Fruit and Veggie Delivery Made Easy

Organic dried black eyed peas for the new year.

That’s just what San Francisco’s The FruitGuys does.

The 12-year-old company delivers boxes of fresh fruit and vegetables — grown by small family farms — to offices and homes nationwide. Think of it as a convenient way to bring a taste of the farmers market right to your door.

Three years ago as a way to give back, the 12-year-old company also launched its Farm Stewart Program to support sustainable family farming. The company donates 88,000 pounds of fresh fruit annually to non-profit groups and regional food pantries.

Its gift boxes, which start at $39, make thoughtful presents for anyone who appreciates gourmet eats. The boxes can include items such as handpicked apples, pears, citrus, honey-roasted cashews, cinnamon pecans, regional honey and the Philo Apple Farm’s apple cider vinegar.

A sample of The FruitGuys' new TakeHome box.

Just before New Year’s, I had a chance to try a sample of The FruitGuys’ new TakeHome box, which starts at $24 and is filled with farm-fresh, regional organic produce. Choose from all fruit, all veggie or a mix of both.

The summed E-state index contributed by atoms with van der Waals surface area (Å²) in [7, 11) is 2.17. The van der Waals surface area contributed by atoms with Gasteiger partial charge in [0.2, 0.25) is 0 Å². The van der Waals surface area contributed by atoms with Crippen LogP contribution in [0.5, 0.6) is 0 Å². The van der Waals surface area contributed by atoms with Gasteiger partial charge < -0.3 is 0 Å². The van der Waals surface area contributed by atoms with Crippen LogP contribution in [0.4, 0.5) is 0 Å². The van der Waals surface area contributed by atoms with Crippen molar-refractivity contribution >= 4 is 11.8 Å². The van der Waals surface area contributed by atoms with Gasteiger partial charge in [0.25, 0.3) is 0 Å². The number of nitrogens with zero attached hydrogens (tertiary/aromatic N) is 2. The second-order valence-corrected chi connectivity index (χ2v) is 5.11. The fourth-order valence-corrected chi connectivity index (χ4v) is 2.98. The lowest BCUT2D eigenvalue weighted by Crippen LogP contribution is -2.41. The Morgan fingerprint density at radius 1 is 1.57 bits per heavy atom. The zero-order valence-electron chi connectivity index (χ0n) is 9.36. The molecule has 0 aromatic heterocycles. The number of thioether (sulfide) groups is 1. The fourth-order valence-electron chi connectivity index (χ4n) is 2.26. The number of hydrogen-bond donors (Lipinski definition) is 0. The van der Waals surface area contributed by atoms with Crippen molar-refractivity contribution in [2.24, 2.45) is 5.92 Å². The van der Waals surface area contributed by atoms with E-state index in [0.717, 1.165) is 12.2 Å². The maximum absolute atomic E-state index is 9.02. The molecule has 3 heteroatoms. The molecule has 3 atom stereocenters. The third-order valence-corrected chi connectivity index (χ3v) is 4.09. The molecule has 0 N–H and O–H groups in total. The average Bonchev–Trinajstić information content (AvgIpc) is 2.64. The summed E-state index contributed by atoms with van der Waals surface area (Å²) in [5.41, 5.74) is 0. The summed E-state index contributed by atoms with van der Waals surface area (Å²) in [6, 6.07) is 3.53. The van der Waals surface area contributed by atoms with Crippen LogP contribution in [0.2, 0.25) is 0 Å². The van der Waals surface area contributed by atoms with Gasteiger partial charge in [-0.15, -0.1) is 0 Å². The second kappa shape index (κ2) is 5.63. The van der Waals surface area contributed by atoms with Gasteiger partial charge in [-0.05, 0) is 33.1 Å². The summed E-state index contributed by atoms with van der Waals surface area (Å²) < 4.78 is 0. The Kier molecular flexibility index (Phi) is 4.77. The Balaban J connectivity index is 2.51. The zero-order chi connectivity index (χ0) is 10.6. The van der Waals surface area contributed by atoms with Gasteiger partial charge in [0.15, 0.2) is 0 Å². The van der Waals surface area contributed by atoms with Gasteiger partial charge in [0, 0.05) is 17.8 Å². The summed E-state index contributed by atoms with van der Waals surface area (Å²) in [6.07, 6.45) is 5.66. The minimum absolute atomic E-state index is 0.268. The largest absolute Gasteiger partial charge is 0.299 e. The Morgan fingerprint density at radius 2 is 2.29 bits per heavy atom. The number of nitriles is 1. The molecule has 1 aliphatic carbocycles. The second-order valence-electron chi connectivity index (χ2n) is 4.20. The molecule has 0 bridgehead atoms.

The large gray box, made from recycled cardboard, landed on my front porch. Inside was a bag of organic dried black eyed peas from Watsonville, the traditional legume to usher in the New Year. There also were Satsuma oranges from Oroville, collard greens from Oxnard, D’Anjou pears from Washington, kiwi from California, an Arkansas Black apple from Cuyama Valley, a Fuji apple from Washington, beets from Madera, garnet sweet potatoes from Livingston, parnsips from Willow Creek and a tri-color Carnival winter squash from Santa Cruz.

Included was a sheet of paper explaining what everything was and which farm it came from, as well as that week’s recipes, which included one for “New Year’s Beans and Greens” and another for “Sweet and Sour Squash.”

The crisp apples and juicy oranges I ate out of hand. The kiwi garnished weekend waffles. The beet greens were sauteed for a side dish one night, while the sweet potatoes and squash were roasted for another evening’s meal.

It all arrives in a large recycled cardboard box.

While I often send my friends across the country signature chocolates and bakery goods for birthdays and Christmas gifts, this nifty TakeHome box offers a totally different alternative that’s especially nice for those who love to cook.

More: Baia Nicchia’s CSA Program Geared Toward Adventurous Cooks

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